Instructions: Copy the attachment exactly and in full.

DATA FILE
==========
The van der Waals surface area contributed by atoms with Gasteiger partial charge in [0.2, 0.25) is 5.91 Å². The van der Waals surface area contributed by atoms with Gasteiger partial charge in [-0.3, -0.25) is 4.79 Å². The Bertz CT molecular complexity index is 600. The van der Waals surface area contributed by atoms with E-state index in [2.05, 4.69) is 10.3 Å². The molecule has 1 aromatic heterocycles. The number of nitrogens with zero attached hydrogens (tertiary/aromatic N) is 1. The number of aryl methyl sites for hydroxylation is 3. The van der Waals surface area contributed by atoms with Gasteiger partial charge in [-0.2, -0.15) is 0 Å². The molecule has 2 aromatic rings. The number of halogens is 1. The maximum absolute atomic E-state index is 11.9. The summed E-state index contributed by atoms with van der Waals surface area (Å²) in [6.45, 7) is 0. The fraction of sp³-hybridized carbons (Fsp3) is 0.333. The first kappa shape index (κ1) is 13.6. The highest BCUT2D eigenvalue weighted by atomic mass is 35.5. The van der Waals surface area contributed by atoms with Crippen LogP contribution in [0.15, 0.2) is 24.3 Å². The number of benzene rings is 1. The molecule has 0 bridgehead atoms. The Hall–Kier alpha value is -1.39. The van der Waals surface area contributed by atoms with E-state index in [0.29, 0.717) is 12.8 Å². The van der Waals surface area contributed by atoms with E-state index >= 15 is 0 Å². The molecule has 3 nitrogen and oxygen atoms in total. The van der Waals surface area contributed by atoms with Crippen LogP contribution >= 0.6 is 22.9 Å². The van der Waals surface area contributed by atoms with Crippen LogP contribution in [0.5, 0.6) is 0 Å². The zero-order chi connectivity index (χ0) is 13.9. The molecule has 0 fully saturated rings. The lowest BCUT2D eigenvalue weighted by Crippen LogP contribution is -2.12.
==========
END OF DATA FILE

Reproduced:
The van der Waals surface area contributed by atoms with Gasteiger partial charge in [0.2, 0.25) is 5.91 Å². The van der Waals surface area contributed by atoms with Gasteiger partial charge in [-0.3, -0.25) is 4.79 Å². The Bertz CT molecular complexity index is 600. The van der Waals surface area contributed by atoms with E-state index in [2.05, 4.69) is 10.3 Å². The molecule has 1 aromatic heterocycles. The number of nitrogens with zero attached hydrogens (tertiary/aromatic N) is 1. The number of aryl methyl sites for hydroxylation is 3. The van der Waals surface area contributed by atoms with Gasteiger partial charge in [-0.2, -0.15) is 0 Å². The molecule has 2 aromatic rings. The number of halogens is 1. The maximum absolute atomic E-state index is 11.9. The summed E-state index contributed by atoms with van der Waals surface area (Å²) in [6.45, 7) is 0. The fraction of sp³-hybridized carbons (Fsp3) is 0.333. The first kappa shape index (κ1) is 13.6. The highest BCUT2D eigenvalue weighted by atomic mass is 35.5. The van der Waals surface area contributed by atoms with Crippen LogP contribution in [0.15, 0.2) is 24.3 Å². The number of benzene rings is 1. The molecule has 0 bridgehead atoms. The Hall–Kier alpha value is -1.39. The van der Waals surface area contributed by atoms with E-state index in [0.29, 0.717) is 12.8 Å². The van der Waals surface area contributed by atoms with E-state index >= 15 is 0 Å². The molecule has 3 nitrogen and oxygen atoms in total. The van der Waals surface area contributed by atoms with Crippen LogP contribution >= 0.6 is 22.9 Å². The van der Waals surface area contributed by atoms with Crippen LogP contribution in [0.5, 0.6) is 0 Å². The zero-order chi connectivity index (χ0) is 13.9. The molecule has 0 fully saturated rings. The lowest BCUT2D eigenvalue weighted by Crippen LogP contribution is -2.12.